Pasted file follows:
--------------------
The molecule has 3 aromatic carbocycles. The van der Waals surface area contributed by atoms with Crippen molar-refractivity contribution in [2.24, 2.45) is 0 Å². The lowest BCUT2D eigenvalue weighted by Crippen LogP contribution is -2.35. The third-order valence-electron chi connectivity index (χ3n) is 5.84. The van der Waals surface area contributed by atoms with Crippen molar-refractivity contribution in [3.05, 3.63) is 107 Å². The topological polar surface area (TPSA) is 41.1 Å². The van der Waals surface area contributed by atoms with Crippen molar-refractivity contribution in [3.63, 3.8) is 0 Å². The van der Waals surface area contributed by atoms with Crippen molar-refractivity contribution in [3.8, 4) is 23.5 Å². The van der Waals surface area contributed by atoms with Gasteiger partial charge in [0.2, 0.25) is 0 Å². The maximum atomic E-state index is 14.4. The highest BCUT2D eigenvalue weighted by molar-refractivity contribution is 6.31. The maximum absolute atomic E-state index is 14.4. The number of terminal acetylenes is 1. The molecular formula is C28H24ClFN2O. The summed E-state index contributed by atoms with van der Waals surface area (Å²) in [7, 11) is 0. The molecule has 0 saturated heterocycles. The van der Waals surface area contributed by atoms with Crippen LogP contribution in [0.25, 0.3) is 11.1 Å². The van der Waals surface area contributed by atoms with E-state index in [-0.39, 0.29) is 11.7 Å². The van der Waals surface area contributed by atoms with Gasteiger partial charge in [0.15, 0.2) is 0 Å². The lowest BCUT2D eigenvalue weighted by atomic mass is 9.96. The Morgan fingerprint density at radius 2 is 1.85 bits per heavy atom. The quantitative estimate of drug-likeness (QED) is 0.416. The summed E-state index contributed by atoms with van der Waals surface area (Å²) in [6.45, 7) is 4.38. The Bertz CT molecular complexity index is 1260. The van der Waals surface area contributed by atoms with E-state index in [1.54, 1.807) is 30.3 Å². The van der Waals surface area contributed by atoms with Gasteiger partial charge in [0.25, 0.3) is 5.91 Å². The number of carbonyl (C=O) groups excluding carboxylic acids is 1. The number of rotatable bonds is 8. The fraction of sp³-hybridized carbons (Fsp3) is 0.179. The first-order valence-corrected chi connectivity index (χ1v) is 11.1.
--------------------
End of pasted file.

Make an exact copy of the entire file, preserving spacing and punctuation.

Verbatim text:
The molecule has 3 aromatic carbocycles. The van der Waals surface area contributed by atoms with Crippen molar-refractivity contribution in [2.24, 2.45) is 0 Å². The lowest BCUT2D eigenvalue weighted by Crippen LogP contribution is -2.35. The third-order valence-electron chi connectivity index (χ3n) is 5.84. The van der Waals surface area contributed by atoms with Crippen molar-refractivity contribution in [3.05, 3.63) is 107 Å². The topological polar surface area (TPSA) is 41.1 Å². The van der Waals surface area contributed by atoms with Crippen molar-refractivity contribution in [3.63, 3.8) is 0 Å². The van der Waals surface area contributed by atoms with Crippen molar-refractivity contribution in [3.8, 4) is 23.5 Å². The van der Waals surface area contributed by atoms with Gasteiger partial charge in [0.2, 0.25) is 0 Å². The maximum atomic E-state index is 14.4. The highest BCUT2D eigenvalue weighted by molar-refractivity contribution is 6.31. The maximum absolute atomic E-state index is 14.4. The number of terminal acetylenes is 1. The molecular formula is C28H24ClFN2O. The summed E-state index contributed by atoms with van der Waals surface area (Å²) in [7, 11) is 0. The molecule has 0 saturated heterocycles. The van der Waals surface area contributed by atoms with Crippen LogP contribution in [0.25, 0.3) is 11.1 Å². The van der Waals surface area contributed by atoms with E-state index in [-0.39, 0.29) is 11.7 Å². The van der Waals surface area contributed by atoms with Gasteiger partial charge in [0.15, 0.2) is 0 Å². The lowest BCUT2D eigenvalue weighted by atomic mass is 9.96. The Morgan fingerprint density at radius 2 is 1.85 bits per heavy atom. The quantitative estimate of drug-likeness (QED) is 0.416. The summed E-state index contributed by atoms with van der Waals surface area (Å²) in [6.45, 7) is 4.38. The Bertz CT molecular complexity index is 1260. The van der Waals surface area contributed by atoms with E-state index in [1.54, 1.807) is 30.3 Å². The van der Waals surface area contributed by atoms with Gasteiger partial charge in [0.25, 0.3) is 5.91 Å². The number of carbonyl (C=O) groups excluding carboxylic acids is 1. The number of rotatable bonds is 8. The fraction of sp³-hybridized carbons (Fsp3) is 0.179. The first-order valence-corrected chi connectivity index (χ1v) is 11.1.